> >> 6.12633788645240157414249230434964341735`15.888924305967711,
> >> 6.19666658844600659408879868858704605186`15.889616516866917,
> >> 9.58526332575202981025003709494096121015`15.911492152203763,
> >> 9.8441361181069966832633195553354003832`15.912572420088354,
> >> 14.33613695082054447978910756738149487066`15.925305933162454,
> >> 14.96549983870748084202749476200455050281`15.926498477053611,
> >> 15.17014786638371663403108748271496533041`15.92686559286194,
> >> 15.36161929373388768828517022927544623659`15.927200484830422,
> >> 15.67573549317739061376647722217804251544`15.927732699101226,
> >> 15.8362986262877527919959498312816012794`15.927996832624787,
> >> 16.94396941821241069345266065715083372759`15.929686408696478,
> >> 17.04737697478590359190098510749722701209`15.929833245160726,
> >> 22.73457835309395939446096043959096018021`15.93589515332067}}}, 1, {")
> >> Discrete) ", 1}, {") Continuous) ", 1}, 1, {}}]& ], Editable->False,
> >> SelectWithContents->True, Selectable->True]\) is not a non-empty list
> >> or rectangular array of numeric quantities.\"")
> >>
> >> Now, note that the following appears to work:
> >>
> >> plot1 = ListLinePlot[data, InterpolationOrder -> 0,
> >> PlotRange -> {1, 2.1}, Ticks -> {Automatic, {1, 2, 3}},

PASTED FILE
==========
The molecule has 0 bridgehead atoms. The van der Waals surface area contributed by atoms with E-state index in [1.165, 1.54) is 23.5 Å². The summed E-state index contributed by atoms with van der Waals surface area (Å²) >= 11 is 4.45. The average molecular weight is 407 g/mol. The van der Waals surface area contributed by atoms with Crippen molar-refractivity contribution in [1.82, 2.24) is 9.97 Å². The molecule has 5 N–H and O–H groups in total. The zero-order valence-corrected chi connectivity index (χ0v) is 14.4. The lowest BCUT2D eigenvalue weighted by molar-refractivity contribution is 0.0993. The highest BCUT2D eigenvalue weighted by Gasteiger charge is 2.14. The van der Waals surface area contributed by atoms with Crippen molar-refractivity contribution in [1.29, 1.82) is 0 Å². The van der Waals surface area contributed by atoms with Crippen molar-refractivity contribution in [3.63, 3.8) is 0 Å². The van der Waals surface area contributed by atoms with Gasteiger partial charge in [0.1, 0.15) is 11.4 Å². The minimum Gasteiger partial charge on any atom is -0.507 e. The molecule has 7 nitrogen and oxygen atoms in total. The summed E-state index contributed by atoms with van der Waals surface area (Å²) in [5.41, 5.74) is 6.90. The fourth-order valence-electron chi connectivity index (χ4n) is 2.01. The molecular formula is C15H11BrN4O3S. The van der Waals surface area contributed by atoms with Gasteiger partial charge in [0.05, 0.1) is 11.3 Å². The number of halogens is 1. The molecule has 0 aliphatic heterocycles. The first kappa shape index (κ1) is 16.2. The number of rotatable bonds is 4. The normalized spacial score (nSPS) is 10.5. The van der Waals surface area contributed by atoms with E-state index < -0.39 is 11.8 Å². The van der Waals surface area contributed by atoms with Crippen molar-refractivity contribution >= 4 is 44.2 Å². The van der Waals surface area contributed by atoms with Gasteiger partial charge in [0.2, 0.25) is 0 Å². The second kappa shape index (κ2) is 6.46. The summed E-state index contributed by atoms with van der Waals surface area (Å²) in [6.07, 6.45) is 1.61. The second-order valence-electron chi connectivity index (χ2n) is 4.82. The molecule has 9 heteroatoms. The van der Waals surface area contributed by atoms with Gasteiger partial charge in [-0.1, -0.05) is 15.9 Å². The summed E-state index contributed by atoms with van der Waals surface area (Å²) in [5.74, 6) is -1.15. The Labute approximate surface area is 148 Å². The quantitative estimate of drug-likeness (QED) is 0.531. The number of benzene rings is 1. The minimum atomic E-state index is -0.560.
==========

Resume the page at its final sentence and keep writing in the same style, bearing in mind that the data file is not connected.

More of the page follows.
> >> Filling -> Bottom]
> >>
> >> But when I do this:
> >>
> >> datainter =
> >> Interpolation[Normal[data] // First, InterpolationOrder -> 0]
> >> plot2 = Plot[datainter[t], {t, 0, 20}, PlotRange -> All,
> >> Filling -> Bottom]
> >>
> >> I get a different answer, and other paths yield yet other answers.
> >>
> >>
> >> What I'm looking for is for instance a function that can be called from
> >> Table[] to yield a list of equispaced samples suitable for Fourier[].
> >> The locations and interval between samples may vary as needed to keep
> >> Fourier happy - list length will be an exact power of two, and there
> >> may be zero padding added.
> >>
> >> Thanks,
> >>
> >> Joe Gwinn
> >>
> >>

> >>> Andy Ross
> >>> Wolfram Research
> >>>
> >>> On 6/15/2013 3:25 AM, Joe Gwinn wrote:

> >>>> I would like to generate some random signals for use in exploring
> >>>> signal-processing algorithms.
> >>>>
> >>>> For use as synthetic signals for the algorithm to chew upon, I'd like
> >>>> to use ContinuousMarkovProcess and TelegraphProcess with
> >>>> RandomFunction. With these, I can do statistics and plot things
> >>>> freely.
> >>>>
> >>>> What I cannot quite get is a time series ready for such indignities as
> >>>> Fourier[].
> >>>>
> >>>> Now I can manually disassemble the data structure, but I don't find a
> >>>> list of equispaced samples, I get a transition list, which is not the
> >>>> same thing.
> >>>>
> >>>> Interpolation[Normal[temporal data object] // First,
> >>>> InterpolationOrder
> >>>> -> 0] almost works, but the fine details are smeared over, even though
> >>>> InterpolationOrder -> 0 works in ListLinePlot et al without apparent
> >>>> smearing.
> >>>>
> >>>> What am I missing? It seems like Probability and Statistics has
> >>>> become
> >>>> a walled city within Mathematica. I'm hoping to find a door in the
> >>>> wall,
> >>>> rather than be forced to build by own little city one brick at a time.
> >>>>
> >>>> Joe Gwinn
> >>>>

> >>>
> >
>
>